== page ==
The four teams left in the 2018 NBA playoffs face different challenges in the conference finals to advance to the NBA finals.
Cleveland and Boston will be involved in a strategical series, with Celtics head coach Brad Stevens looking to get the best out of his roster while trying to stop LeBron James.
Out in the Western Conference, the long-awaited matchup between the Golden State Warriors and Houston Rockets could come down to which team knocks down the most three-pointers.
With two titles in the last three years, the Warriors enter the third round of the postseason as the favorites to win a championship once again, but each of the other three teams involved can claim it's capable of winning it all as well.
Updated Championship Odds (via OddsShark)
Golden State Warriors (-140; bet $140 to win $100)
Houston Rockets (+250; bet $100 to win $250)
Cleveland Cavaliers (+500)
Boston Celtics (+2000)
Boston Needs To Keep Up Momentum Earned From Game 1 Win
The Cavaliers barely tested the Celtics in Sunday's Game 1, as Boston knocked off LeBron James and Co. 108-83.
Now the challenge for Brad Stevens' team is to find a way to keep the pressure on Cleveland, who will make the necessary adjustments for Game 2.
One of the keys for the Celtics was the play of forward Marcus Morris, who helped shut down James and produced 21 points.
Morris' stat line stood out compared to the one James produced, as ESPN's Chris Forsberg showed us:
Even though Jaylen Brown, Al Horford and Morris scored over 20 points, and James was limited to 15 points while making five of his 16 field-goal attempts, Stevens believes his team can get better, per the Celtics' official Twitter account:
Part of that improvement needs to come from Terry Rozier, who was fairly quiet with eight points after a pair of dynamic series against Milwaukee and Philadelphia.
If Rozier works his way into double digits to combine with Brown and Jayson Tatum as primary scorers, Horford and Morris should be able to find more open looks in the paint.
From Cleveland's perspective, the double-digit point outings from Rodney Hood and Jordan Clarkson were positive developments, but that was the extent of the takeaways from Game 1 that favored its play.
The Cavaliers had a horrendous shooting day, as they made 36 percent of their shots from the field and 15.6 percent of their three-pointers. Head coach Tyronn Lue knows those numbers must be better, per Joe Vardon of Cleveland.com.
"We didn't play well. We understand that," Lue said. "We know we have to be better."
The onus is on James as the leader of the Cavs to improve, but he also needs help from his supporting cast, as J.R. Smith, George Hill and Kyle Korver combined for 14 points.
If James figures out Morris' defensive game plan, and players like Smith and Korver knock down a few key shots early to get into a rhythm, Game 2 should be much more competitive than Game 1.
Golden State, Houston Square Off In Long-Awaited Showdown
Since before the regular season began, the hype was building around the potential of a Warriors-Rockets showdown in the Western Conference final.
After facing little trouble in the opening rounds of the postseason, the defending champion and its biggest challenger to the NBA throne face off in a seven-game series that begins Monday at Toyota Center.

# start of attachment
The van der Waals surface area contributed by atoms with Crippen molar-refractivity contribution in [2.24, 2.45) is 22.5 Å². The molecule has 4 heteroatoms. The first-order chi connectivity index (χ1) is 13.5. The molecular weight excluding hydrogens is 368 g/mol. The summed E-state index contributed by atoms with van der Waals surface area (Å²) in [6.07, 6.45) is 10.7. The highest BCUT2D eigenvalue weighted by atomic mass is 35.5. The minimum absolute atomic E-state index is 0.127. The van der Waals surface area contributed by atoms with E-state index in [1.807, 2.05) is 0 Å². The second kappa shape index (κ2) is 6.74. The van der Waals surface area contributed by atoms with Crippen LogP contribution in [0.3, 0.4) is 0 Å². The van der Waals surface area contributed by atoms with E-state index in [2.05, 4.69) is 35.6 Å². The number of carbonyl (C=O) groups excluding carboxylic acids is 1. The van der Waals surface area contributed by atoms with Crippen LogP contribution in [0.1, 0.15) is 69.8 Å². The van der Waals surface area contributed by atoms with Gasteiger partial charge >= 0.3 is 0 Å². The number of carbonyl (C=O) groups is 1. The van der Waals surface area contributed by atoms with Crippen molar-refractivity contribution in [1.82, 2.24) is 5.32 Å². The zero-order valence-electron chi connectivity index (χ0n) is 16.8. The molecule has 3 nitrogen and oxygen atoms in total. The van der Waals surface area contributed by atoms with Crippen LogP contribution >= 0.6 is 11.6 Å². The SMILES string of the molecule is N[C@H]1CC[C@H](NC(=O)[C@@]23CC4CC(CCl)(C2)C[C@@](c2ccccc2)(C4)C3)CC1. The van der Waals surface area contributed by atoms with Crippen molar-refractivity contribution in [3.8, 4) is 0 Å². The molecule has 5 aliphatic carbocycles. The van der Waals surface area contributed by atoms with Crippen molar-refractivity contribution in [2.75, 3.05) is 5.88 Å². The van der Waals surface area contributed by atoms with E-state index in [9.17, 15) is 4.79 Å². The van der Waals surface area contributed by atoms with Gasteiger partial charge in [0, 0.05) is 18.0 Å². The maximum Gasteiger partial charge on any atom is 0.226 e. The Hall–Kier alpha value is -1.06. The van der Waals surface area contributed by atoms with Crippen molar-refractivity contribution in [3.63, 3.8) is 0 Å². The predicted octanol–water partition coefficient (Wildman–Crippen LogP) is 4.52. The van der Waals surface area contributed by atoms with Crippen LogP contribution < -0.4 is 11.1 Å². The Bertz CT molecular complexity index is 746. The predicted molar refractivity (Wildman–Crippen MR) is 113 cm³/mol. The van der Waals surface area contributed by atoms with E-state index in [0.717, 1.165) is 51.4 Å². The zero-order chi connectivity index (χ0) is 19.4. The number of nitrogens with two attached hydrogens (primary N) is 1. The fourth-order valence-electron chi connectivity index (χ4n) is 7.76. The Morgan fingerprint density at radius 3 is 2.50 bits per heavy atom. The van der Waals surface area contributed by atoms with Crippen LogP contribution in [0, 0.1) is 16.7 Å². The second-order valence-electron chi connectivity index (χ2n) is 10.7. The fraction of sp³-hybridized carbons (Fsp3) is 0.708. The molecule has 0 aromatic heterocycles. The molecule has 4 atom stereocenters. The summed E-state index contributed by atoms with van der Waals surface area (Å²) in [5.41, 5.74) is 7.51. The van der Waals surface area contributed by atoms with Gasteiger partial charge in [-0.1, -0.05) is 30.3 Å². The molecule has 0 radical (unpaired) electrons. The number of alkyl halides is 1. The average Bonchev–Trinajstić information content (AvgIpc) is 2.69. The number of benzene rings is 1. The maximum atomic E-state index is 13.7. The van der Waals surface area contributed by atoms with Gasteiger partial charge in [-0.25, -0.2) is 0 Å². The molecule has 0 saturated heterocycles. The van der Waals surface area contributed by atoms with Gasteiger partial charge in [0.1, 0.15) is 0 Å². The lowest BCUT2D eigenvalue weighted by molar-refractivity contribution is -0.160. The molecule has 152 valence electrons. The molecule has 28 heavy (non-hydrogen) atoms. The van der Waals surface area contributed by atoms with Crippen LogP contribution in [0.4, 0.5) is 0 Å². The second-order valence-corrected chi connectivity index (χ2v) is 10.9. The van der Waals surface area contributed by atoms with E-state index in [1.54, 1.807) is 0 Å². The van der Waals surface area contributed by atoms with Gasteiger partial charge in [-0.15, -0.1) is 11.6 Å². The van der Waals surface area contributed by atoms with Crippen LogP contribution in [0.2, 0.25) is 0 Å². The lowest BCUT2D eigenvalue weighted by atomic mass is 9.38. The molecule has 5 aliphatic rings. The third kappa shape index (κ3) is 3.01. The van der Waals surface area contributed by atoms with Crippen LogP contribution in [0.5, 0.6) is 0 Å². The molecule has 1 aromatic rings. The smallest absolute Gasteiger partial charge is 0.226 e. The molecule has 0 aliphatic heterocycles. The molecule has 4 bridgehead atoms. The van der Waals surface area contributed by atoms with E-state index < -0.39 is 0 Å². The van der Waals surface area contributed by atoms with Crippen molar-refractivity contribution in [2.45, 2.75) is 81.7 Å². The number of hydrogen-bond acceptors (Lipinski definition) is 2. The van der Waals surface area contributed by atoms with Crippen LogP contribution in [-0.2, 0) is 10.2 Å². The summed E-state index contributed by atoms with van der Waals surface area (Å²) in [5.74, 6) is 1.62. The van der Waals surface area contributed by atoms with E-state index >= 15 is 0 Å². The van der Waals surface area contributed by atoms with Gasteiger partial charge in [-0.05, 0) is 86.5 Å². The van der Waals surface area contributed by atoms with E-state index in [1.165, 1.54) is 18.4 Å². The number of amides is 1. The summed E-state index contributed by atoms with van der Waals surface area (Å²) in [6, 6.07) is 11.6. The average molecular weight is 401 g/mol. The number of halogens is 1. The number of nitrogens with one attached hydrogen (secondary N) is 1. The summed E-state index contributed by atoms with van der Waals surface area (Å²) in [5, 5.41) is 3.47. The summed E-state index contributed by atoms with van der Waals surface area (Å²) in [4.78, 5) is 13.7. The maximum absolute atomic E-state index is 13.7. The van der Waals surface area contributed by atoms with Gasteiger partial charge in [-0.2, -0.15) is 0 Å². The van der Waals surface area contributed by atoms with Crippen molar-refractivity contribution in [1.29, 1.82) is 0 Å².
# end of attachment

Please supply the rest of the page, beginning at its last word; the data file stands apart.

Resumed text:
Houston won two of the three regular-season meetings between the Western Conference powers, with each of the contests featuring over 200 points.
In the early-season contest, the Warriors knocked down 16 of their 30 three-point attempts, but they fell one point short of the victory.
Klay Thompson featured in a starring role in the second clash January 4, as he knocked down six of his nine attempts from beyond the arc in a 124-114 win.
Harden didn't play in the matchup at the start of the new year, but the Rockets remained in touch behind 30 points from Eric Gordon and 28 points out of Chris Paul.
The last showdown between the West rivals took place January 20, when Paul and Harden combined for 55 points in a 116-108 victory.
Given the style of play of both teams, we should expect to see a barrage of three-point attempts from every superstar who sets foot on the hardwood.
Although the focus is understandably going to be on the three-point line, the play in the paint on both ends could be a deciding factor in the series.
For Golden State, Draymond Green and JaVale McGee will be key in order to clog Houston's dribble penetration if the three-point shot isn't working.
Green enters the Western Conference final averaging 13.1 points, 11.5 rebounds, nine assists, 1.9 steals and 1.3 blocks per game.
Even if Harden and Paul put in the best collection of playoff performances in their respective careers, the Rockets still need an X-factor to push them past the Warriors.
Look for Trevor Ariza, who is the only player on the Rockets roster with a championship ring, to emerge as a go-to player in the frontcourt alongside Clint Capela, who is averaging a double-double in the postseason.
The Warriors have the edge in experience, and until the Rockets prove they can get past them in the postseason, Steve Kerr's team deserves to be favored, but Houston presents the biggest test to ending their run before the NBA finals in quite some time.
Follow Joe on Twitter, @JTansey90.